A June weekend is not a time of year when many people, sadly, consider the plight of the 6,500 people who sleep rough in London. But many were jolted out of their deckchairs by reports of spikes being installed outside of a London building to deter rough sleepers.
The consensus on social media, and indeed among charities such as Centrepoint, which works with homeless young people, is that the spikes represent a brutal response to a very real problem.
Introducing spikes to move rough sleepers along is a selfish response to an issue we should all have a stake in tackling, be it social or economic.
The number of under-25s sleeping rough in London has more than doubled in the past three years (from 342 in 2009/10 to 752 in 20013/14. Older people's homeless figures have risen even more). In the city of the sixth largest economy in the world this is a problem that should simply not be occurring... and it doesn't have to.
Anger has been understandably focussed on 118 Southwark Bridge Road, but that anger now needs to be focussed on finding a cure for what is just one symptom of a broader problem.
No Second Night Out has been operating in London since 2012 and has contributed to moving some people away from rough sleeping and into hostel accommodation. Backed by Boris Johnson - who himself has expressed his opposition to the Southwark spikes on Twitter - the scheme has been successful in its aim to get rough sleepers off the street. However, unless it is matched by services to support individuals in the months and years after this initial intervention, there is a real danger that people will find themselves unable to cope and back sleeping on the streets.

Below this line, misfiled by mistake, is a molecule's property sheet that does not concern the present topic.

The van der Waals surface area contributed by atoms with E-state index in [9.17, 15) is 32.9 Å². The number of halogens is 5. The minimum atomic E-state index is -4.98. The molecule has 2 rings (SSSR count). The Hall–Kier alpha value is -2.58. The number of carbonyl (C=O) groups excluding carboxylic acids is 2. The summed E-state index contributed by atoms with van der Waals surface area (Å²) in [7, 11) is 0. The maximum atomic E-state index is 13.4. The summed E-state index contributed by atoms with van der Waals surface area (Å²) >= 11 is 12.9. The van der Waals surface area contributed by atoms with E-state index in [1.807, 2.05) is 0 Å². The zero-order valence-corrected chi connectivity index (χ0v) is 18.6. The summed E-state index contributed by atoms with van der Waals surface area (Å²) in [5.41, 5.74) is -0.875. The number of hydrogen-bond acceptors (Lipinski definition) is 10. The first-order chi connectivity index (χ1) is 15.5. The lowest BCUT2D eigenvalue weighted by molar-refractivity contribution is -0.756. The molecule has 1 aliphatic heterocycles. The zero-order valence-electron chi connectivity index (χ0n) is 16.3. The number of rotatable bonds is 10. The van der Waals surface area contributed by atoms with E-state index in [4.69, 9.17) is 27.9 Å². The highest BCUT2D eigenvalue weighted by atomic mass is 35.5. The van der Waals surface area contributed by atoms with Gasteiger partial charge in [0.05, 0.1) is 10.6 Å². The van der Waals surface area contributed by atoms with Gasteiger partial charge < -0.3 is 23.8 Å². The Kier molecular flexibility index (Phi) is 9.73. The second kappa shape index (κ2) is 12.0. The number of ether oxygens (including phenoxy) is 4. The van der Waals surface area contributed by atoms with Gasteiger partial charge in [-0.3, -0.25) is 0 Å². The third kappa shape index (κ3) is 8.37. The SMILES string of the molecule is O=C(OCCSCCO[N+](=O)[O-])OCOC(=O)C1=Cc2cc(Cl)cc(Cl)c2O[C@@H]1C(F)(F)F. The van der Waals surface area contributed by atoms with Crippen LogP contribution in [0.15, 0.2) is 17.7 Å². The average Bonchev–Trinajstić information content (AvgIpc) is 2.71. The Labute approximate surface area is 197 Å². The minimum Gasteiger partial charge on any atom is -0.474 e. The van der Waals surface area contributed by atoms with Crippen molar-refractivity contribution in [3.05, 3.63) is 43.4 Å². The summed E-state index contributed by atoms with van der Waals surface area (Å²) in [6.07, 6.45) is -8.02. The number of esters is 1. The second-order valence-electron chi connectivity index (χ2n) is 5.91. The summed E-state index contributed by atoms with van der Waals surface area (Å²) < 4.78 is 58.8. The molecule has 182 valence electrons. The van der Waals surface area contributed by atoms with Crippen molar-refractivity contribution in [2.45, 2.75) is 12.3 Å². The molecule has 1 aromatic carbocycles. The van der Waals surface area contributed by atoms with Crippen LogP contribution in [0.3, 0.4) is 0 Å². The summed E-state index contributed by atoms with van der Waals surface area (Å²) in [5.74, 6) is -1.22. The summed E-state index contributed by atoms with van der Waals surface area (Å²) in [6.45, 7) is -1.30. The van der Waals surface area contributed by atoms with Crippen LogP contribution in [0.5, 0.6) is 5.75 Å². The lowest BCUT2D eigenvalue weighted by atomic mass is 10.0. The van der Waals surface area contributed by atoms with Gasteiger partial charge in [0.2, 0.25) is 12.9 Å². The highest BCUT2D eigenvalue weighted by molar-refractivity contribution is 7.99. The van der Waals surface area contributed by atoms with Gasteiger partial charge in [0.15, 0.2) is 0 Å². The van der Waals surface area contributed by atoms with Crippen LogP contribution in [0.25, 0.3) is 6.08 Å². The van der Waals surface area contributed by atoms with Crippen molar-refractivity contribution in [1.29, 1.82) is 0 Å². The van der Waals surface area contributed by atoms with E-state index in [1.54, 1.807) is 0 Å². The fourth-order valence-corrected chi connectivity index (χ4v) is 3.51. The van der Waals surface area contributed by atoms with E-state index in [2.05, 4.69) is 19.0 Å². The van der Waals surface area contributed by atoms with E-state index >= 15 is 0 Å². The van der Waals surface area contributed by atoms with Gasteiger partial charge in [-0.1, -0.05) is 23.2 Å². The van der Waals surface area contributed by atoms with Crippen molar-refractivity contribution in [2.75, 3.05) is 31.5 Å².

At Centrepoint, we work with local authorities across London and the rest of the country to support young people through a range of services. This means having outreach teams out in communities finding and engaging rough sleepers, it means having mediation workers to facilitate, where possible, a young person's return to the family home and it means providing hostels for 18 to 25 year olds where we can support young people to overcome health problems or to get back into education, training or a job.
However, even if there was enough money to provide all of these services to the 80,000 young people who experience homelessness every year in the UK - be that rough sleeping or sofa surfing - the cost of housing, particularly in London and the south east, remains a major barrier to ending homelessness and rough sleeping.
It is now more than norm than the exception that a young person will spend more than two years living at a Centrepoint service because they cannot find anywhere to move on to. At the same time, apartments at 118 Southwark Bridge Road can sell for upwards of £450,000.
If nothing else, the spikes have been a timely reminder that there is still a long way to go if the country wants to end homelessness and rough sleeping, and that 118 Southwark Bridge Road only represents the tip of the iceberg.
It is vital that the genuine anger felt by thousands of people about this one building is now focussed to end homelessness and rough sleeping for good.